Ryan Cook(NEW YORK) — Five-year-old Hannah Cook is a kindergarten student at Tobey Elementary School in Vicksburg, Michigan. School has been going great, with one exception: recess.
Recess, of course, is a major part of a 5-year-old’s day. But because Hannah was born with cerebral palsy, she was not able to access the playground because of the walker she requires. The little girl was for awhile, happy to watch and blow bubbles. The school brought in a sandbox for her to play in. It was a nice gesture, but it wasn’t the same.
“Hannah is such a sweet girl that she wouldn’t complain about not having anything to do,” her dad Ryan Cook told ABC News. “She was just happy to do what she could do.”
A group of fifth-graders befriended Hannah, and then approached their principal, Michael Barwegen, with a pointed question regarding the playground: “What are we going to do?”
Barwegen told ABC News he turned the question back on the kids: “What are we going to do?”
The kids decided Hannah needed a new playground. So Barwegen called Game Time, a company that builds them, and found out the cost would be about $20,000. Then, the work needed to repair the area around the new playground and other miscellaneous costs would be another $10,000. He challenged the kids to raise the money.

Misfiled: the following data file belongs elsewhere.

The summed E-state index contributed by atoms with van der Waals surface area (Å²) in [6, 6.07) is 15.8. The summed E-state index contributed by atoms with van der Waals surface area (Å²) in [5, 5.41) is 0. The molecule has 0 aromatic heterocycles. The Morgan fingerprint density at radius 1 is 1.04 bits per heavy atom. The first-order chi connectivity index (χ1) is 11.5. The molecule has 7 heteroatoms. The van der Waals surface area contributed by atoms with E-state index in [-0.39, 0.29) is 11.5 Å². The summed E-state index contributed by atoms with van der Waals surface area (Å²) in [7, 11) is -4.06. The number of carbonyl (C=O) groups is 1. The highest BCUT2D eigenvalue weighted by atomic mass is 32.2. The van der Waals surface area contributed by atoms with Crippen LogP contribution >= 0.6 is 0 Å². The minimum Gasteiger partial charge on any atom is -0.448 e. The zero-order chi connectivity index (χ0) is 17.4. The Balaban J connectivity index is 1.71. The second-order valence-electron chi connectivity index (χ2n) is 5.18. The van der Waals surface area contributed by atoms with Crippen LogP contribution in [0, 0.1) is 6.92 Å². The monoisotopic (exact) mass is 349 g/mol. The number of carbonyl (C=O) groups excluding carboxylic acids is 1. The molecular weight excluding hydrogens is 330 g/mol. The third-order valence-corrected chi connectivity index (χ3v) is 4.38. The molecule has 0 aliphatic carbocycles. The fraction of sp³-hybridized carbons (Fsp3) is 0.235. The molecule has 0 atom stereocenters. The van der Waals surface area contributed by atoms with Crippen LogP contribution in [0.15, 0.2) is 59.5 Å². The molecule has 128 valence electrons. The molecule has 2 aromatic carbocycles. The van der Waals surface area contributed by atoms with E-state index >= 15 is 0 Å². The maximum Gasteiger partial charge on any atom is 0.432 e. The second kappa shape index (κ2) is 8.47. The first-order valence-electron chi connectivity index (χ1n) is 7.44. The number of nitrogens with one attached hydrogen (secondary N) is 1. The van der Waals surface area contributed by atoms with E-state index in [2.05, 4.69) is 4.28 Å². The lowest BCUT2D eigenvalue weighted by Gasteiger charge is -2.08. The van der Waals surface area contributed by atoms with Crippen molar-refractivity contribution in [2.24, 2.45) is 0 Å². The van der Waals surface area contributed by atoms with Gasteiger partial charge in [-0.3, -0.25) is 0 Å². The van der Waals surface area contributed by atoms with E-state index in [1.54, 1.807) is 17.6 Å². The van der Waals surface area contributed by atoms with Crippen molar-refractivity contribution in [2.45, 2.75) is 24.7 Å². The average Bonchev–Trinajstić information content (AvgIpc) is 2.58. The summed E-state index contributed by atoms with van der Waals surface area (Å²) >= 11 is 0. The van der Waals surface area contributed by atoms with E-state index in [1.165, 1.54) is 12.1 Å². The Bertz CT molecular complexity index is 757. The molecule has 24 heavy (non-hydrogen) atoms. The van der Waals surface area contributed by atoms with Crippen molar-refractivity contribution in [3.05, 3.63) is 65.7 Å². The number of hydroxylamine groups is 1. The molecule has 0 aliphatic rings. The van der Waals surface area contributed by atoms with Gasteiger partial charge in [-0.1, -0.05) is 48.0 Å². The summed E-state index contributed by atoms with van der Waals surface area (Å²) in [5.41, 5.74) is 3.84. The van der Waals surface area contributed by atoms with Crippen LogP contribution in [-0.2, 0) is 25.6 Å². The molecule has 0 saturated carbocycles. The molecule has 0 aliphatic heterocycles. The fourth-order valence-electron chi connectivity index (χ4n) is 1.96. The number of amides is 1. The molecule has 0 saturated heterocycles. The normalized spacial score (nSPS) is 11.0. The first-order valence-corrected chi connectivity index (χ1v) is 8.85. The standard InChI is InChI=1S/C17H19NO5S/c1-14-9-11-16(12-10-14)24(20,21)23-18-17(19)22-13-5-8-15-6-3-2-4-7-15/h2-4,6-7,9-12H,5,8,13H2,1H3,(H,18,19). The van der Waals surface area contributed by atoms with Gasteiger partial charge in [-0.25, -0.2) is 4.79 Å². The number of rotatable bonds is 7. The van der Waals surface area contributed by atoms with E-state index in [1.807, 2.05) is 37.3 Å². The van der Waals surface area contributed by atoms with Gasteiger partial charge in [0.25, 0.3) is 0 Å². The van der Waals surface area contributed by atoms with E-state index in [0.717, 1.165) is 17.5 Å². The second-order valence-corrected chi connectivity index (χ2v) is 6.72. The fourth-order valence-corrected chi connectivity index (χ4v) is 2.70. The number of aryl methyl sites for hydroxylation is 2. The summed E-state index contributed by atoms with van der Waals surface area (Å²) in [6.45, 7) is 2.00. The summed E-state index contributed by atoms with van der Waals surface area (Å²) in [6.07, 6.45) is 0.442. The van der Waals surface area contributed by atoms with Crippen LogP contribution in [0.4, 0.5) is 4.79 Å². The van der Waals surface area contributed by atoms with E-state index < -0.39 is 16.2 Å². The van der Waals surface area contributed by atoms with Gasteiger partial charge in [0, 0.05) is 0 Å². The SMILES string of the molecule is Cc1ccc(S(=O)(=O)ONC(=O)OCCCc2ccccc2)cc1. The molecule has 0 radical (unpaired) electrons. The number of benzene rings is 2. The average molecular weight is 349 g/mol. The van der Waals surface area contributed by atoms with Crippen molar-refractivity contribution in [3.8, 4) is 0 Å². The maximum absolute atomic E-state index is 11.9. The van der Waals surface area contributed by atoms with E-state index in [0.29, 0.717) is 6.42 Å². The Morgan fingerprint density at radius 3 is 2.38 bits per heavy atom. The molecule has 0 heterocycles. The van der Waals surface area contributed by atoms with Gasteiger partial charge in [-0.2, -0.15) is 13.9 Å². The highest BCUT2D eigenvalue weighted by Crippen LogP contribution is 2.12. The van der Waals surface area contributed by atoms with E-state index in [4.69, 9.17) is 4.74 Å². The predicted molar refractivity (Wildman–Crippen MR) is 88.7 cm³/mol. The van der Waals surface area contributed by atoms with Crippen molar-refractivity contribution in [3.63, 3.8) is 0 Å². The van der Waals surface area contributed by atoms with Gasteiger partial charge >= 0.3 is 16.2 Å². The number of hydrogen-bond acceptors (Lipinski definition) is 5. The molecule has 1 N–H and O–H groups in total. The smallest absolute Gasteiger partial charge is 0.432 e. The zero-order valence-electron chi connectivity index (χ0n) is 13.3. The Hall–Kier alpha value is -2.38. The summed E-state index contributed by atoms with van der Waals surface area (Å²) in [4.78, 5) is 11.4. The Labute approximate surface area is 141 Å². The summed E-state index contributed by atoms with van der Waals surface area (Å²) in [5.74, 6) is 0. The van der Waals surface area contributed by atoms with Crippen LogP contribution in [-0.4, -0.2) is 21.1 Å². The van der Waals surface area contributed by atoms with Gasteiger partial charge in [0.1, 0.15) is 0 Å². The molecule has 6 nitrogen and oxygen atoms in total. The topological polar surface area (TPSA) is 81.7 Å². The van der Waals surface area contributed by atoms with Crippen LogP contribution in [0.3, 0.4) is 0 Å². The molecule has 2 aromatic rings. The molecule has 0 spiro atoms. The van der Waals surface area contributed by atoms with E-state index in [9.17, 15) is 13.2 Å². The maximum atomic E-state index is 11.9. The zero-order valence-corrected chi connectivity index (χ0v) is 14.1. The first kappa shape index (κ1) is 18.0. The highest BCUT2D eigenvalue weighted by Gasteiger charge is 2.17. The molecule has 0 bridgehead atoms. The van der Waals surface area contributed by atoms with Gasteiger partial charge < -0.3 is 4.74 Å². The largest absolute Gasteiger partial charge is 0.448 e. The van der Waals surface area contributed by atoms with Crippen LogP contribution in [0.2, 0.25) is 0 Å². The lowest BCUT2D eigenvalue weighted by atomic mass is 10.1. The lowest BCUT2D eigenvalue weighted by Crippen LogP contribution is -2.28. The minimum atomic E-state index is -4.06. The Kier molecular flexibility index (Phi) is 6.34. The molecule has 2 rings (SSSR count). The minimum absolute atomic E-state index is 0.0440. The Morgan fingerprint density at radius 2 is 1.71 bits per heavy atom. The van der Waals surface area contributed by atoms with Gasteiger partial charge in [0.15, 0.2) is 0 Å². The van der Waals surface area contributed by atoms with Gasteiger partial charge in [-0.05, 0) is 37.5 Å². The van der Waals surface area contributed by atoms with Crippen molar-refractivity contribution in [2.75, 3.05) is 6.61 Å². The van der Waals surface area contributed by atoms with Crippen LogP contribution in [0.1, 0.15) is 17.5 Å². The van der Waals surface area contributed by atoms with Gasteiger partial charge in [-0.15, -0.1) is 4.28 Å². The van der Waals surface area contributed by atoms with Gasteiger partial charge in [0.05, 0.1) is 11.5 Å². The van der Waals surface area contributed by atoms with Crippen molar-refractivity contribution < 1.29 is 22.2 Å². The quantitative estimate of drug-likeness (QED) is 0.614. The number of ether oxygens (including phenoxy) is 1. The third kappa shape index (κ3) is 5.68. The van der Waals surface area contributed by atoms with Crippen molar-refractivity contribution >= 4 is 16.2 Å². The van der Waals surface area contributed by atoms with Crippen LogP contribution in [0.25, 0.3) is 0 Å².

“Every day they came to me with a different idea,” he said. From a coin drive to selling bracelets to a GoFundMe page, the kids were committed. “They are so fired up,” he said. It rained during the homecoming parade, he said, and instead of heading inside the kids walked around in the rain handing out fliers about the fundraising efforts.
Meanwhile, Hannah has undergone significant surgery and is temporarily out of school. “Hannah is aware of what they are trying to do,” her dad said. “While she was flat on her back for three days after surgery very few things would make her happy and that was one of them. It made her so, so, happy during a tough time for her.”
The school is more than halfway to the $30,000 needed to build what they’re calling the “All In” playground. They hope to have it installed when Hannah returns to school in November. “They chose that name,” Barwegen said, “because it’s not ‘Hannah’s playground.’ It’s a place where all the kids can play together, including Hannah.”
He said the school has so many people who want to volunteer to install the structure — from parents to local businesses — that he has to find other ways to put them to work, he said.
As for the Cooks, they’re thrilled how the school and the community has come together in support of their daughter.
“We are proud of the fifth-graders,” her dad said. “There are a lot of differences in generations and they’ve been magnified over the years but these kids have proven that the younger generation is becoming more accepting of people that are different. When we were younger it wasn’t that we didn’t accept it but we didn’t make effort to incorporate them into our lives. The community involvement and willingness to spread the word and donate money is astounding.”
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